Horn, Sam Berrett-Koehler Publishers ePub

If you want to succeed, choose to INTRIGUE.


I = INTRO: Craft an INTRO that has people at hello. Get eyebrows up. Ask “Did you know?” Show them the fish. Turn a no into a yes. Share what’s rare. Psych yourself up, not out.

N = NEW: It’s not enough to be true; it must be NEW. Keep current. Create the next new thing. Cause aha’s with ha ha’s. Ink it when you think it. Look at the world with reawakened eyes.

T = TIME-EFFICIENT: Win trust by being TIME-EFFICIENT. Keep it brief, or they’ll give you grief. Swaddle your communication. Put a ThunderShirt on emails and meetings.

R = REPEATABLE: If they can’t REPEAT it, they didn’t get it. Craft a phrase-that-pays that resonates. Pause and punch. Coin a rally cry with rhythm, alliteration, inflection, and rhyme.

I = INTERACT: Don’t just inform, INTERACT. Never again deliver an elevator speech. Create mutually rewarding conversations. Set up a scenius so people can contribute and cocreate.

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Medium 9781576753835

6 What’s Driving the Customer Decision?: Practice 6: Communicate Value and Values

Conley, Chip Berrett-Koehler Publishers PDF


What’s driving the customer decision?



Socially responsible companies must strike a healthy balance between the value proposition they offer to their customers and the social values they express in the creation of their product and in their marketing. A value proposition is a clear statement of the tangible results a customer gets from using your products or services. The socially responsible message has come to be known as the values proposition, as it allows a company to express its core values in order to clearly differentiate itself from the competition. Most importantly, this differentiator also provides customers with an opportunity to express their own values.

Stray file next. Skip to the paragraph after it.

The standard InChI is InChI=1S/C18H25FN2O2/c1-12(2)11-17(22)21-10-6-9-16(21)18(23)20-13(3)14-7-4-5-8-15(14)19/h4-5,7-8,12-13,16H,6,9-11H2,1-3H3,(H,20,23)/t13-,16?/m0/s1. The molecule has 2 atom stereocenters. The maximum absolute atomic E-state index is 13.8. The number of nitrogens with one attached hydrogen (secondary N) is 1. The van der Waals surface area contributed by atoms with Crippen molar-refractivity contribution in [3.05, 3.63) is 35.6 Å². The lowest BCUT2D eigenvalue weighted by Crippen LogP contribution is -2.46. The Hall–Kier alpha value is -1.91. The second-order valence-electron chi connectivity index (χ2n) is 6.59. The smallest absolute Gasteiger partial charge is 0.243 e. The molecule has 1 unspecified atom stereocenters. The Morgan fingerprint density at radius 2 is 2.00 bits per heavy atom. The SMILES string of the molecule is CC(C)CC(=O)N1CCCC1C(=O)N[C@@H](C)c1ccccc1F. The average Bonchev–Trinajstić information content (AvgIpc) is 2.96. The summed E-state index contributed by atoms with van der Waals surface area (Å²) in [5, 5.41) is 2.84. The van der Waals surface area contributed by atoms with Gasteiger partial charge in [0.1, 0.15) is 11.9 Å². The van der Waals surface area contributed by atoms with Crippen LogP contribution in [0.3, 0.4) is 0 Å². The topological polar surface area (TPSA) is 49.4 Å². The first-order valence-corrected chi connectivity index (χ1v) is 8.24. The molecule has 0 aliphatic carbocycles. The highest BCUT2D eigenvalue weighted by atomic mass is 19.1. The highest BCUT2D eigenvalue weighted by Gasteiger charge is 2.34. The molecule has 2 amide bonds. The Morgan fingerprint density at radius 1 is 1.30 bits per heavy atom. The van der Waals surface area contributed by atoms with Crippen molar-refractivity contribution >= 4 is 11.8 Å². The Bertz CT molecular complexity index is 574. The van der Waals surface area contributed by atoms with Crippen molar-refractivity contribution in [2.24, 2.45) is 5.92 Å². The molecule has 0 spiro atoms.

Unfortunately, some socially responsible start-ups make the mistake of operating as if their value proposition is far less important than their values proposition. While that may be true for some of their customers, the reality is that many of those companies never make it to their second year. They’ve forgotten a basic rule for running a profitable business: your product or service must be competitive in the marketplace.

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Medium 9781605095837

FIVE Dare to Connect

Brooks, Marta Berrett-Koehler Publishers ePub

My week is shaping up to be a bear, Doug thought as he parked his roadster at the community mailboxes Monday evening. His mind spun a review of the week’s priorities. Monthly financial reports are due at the bank by Friday, the presentation to Global Creations is scheduled for Wednesday, negotiations for the Hollis Brothers supplier agreement must be finalized, and—

“Hey, Roman, how’s it going?”

“Stein, what’s up? What’s new in the CPA world?”

Elliott pushed his glasses back up on his nose. “Not much.” Elliott stuffed his mail into a tattered canvas pack. “I was thinking about heading over to The Cantina for a burrito. Want to join me?”

“You’re on. Do you want me to drive? I wouldn’t want us to get stranded if your, uh, vintage automobile breaks down.”

Elliott laughed at the reference to his dilapidated ‘84 Volvo. “Oh, come on, let’s live dangerously. It may not be the prettiest piece of machinery in the world, but it has a certain charm and it gets me where I’m going. I can’t bring myself to get rid of it when it runs as well as it does.”

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Medium 9781609948139


Edmondson, Brad Berrett-Koehler Publishers ePub